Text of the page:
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Journalist to discuss pursuit of Armstrong in doping scandal

Journalist David Walsh exposed the Lance Armstrong Doping Scandal
September 11, 2013

In his first Tour de France win in 1999, Lance Armstrong overcame 2,500 meters of grueling cycling, including 21 hairpin turns at the heights of L’Alpe D’Huez, to launch a hero’s myth. 

Pedaled by the athlete, the media and the public for 13 years, those with doubts – and mounting evidence about blood doping – like journalist David Walsh, faced venom from fans, a libel lawsuit by Armstrong and were shunned by peers. 

Why didn’t journalism prove more resilient? How were authorities complicit? And why was the public duped until 2012, when Armstrong was exposed as a fraud, officially stripped of his seven wins and banned from the sport for life by the United States Anti-Doping Agency? 

Join Walsh, the man who first exposed the Armstrong doping scandal to the world, will tell all at 7 p.m., Oct. 8, at Arizona State University, as he delivers the annual Jonathan and Maxine Marshall Distinguished Lecture, “The Seven Deadly Sins: My Pursuit of Lance Armstrong,” and talks about journalism and costs of truth.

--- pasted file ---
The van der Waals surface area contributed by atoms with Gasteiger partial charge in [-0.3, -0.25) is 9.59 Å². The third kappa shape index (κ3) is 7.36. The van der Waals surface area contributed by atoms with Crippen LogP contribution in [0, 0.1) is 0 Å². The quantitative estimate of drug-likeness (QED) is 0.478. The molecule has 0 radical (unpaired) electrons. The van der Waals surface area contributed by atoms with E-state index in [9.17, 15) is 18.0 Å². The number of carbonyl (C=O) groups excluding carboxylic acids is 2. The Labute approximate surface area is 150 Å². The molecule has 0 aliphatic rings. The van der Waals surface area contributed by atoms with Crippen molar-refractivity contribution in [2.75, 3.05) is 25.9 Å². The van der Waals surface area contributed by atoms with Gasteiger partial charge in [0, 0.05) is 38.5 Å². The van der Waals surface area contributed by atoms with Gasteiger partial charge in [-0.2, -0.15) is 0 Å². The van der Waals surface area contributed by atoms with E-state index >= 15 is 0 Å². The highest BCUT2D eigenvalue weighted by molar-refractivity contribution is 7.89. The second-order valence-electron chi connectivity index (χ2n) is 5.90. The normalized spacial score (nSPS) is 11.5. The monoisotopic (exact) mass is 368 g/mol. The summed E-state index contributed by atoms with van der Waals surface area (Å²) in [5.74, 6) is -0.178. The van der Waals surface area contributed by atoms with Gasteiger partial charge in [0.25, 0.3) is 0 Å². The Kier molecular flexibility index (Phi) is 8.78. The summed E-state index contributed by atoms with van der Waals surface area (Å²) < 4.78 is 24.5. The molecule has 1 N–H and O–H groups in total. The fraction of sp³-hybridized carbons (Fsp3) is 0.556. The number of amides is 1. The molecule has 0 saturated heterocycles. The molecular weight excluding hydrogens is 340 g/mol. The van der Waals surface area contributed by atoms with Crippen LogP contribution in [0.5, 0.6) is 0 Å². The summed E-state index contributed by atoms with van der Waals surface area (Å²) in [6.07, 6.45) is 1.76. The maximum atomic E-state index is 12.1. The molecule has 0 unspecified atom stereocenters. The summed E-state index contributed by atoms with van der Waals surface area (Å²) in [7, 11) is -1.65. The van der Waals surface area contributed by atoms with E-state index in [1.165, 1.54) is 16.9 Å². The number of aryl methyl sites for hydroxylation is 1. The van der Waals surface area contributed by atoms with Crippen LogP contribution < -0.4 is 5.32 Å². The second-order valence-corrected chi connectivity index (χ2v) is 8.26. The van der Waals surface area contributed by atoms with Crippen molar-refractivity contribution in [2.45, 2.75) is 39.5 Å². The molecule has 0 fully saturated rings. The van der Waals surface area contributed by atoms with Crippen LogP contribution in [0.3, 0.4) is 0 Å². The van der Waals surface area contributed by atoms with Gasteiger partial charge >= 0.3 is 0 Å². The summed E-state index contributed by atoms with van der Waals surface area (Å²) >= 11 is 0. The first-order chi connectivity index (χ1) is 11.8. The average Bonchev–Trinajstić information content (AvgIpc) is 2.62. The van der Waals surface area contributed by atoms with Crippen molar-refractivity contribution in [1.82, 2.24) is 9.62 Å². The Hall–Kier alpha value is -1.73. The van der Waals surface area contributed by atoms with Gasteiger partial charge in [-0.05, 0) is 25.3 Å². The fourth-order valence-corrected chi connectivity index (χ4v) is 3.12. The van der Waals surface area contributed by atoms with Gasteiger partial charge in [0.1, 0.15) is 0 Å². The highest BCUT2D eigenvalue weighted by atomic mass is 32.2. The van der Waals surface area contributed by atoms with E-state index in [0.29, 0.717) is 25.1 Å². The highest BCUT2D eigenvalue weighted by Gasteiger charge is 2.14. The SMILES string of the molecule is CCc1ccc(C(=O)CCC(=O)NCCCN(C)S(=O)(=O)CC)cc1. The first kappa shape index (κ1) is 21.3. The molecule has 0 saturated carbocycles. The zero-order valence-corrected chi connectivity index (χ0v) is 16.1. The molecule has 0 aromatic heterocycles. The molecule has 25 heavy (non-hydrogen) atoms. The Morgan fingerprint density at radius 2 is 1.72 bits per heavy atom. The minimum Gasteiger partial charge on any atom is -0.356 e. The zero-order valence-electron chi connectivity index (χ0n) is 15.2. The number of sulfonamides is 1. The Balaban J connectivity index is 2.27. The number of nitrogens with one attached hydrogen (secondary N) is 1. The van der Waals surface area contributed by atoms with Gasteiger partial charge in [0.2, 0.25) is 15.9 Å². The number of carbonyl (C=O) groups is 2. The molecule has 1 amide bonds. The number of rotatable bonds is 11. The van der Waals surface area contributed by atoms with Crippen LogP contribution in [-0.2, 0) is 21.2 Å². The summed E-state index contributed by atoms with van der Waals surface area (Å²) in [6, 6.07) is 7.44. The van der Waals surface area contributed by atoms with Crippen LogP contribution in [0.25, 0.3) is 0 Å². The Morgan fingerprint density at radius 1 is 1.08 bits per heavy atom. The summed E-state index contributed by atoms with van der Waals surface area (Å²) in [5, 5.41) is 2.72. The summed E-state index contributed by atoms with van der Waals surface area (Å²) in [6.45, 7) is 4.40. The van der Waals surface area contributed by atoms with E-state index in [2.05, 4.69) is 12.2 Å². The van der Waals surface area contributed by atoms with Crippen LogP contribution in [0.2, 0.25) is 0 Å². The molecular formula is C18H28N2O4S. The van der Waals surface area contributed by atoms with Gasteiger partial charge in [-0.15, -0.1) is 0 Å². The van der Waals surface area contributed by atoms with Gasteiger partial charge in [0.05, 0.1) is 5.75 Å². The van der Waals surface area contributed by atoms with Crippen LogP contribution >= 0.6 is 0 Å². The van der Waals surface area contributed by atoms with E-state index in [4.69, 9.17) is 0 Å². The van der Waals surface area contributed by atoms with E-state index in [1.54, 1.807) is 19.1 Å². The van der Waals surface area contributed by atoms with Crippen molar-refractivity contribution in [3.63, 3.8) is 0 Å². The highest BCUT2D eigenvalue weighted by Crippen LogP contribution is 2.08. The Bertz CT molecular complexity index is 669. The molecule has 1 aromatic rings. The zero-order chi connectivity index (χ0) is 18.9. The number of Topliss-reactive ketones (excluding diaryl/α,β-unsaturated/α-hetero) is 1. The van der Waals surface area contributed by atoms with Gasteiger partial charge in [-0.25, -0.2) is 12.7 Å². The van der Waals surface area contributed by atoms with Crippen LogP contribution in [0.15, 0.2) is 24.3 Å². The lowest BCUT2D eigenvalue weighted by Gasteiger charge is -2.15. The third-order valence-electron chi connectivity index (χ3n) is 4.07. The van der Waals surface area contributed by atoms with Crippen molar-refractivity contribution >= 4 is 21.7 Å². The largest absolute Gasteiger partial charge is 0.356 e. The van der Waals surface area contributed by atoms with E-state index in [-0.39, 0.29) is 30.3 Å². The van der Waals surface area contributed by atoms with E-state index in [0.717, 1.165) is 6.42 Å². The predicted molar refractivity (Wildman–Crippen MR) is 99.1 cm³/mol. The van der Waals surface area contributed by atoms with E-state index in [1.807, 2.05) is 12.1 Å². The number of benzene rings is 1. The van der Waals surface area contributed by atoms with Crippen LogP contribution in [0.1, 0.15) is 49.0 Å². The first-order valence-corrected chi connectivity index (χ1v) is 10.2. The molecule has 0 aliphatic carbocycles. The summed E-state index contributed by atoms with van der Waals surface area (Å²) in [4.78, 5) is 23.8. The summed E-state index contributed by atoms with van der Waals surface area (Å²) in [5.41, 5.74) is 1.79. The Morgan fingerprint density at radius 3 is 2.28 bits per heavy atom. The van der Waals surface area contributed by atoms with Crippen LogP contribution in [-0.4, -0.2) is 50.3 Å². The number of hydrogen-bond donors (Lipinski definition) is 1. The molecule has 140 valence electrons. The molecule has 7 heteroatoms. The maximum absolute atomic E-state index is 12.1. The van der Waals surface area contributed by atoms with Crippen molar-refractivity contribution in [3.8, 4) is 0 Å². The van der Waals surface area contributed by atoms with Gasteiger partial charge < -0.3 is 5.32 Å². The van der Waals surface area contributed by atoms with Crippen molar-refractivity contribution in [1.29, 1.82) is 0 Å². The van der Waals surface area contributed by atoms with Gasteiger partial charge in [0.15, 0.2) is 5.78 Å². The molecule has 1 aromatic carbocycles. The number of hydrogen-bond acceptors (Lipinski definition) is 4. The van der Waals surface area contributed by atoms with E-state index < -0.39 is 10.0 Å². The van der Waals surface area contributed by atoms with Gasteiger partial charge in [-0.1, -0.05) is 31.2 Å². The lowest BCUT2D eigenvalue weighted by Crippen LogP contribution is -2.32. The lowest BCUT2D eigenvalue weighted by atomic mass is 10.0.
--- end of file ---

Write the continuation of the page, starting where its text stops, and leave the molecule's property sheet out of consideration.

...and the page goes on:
An exclusive one-on-one Q & A session for students will precede the evening lecture at 3:30 p.m., in the Heritage Room of ASU’s University Club. Students can attend with presentation of a college or ASU ID. 

David Walsh is an Irish sports journalist, who is chief sports writer of the British newspaper The Sunday Times. He is a four-time Irish Sportswriter of the Year and a three-time U.K. Sportswriter of the Year. Walsh co-authored "L.A. Confidentiel: les secrets de Lance Armstrong" (2004) and also wrote the books "From Lance to Landis: The Inside Story of the American Doping Controversy at the Tour de France" (2007) and "Seven Deadly Sins, My Pursuit of Lance Armstrong" (2012).

The Jonathan and Maxine Marshall Distinguished Lecture Series brings to ASU nationally known scholars concerned with promoting culture through the humanities and a better understanding of the problems of democracy. This annual free public lecture, hosted by the College of Liberal Arts and Sciences, is funded with a gift from Jonathan and Maxine Marshall. 

The event will take place in the Memorial Union’s Ventana Ballroom on the Tempe campus. Visitor parking is available in the Apache Blvd. parking structure. There are no tickets and no RSVP required. Seating is limited and doors will open for the evening lecture at 6:30 pm. 

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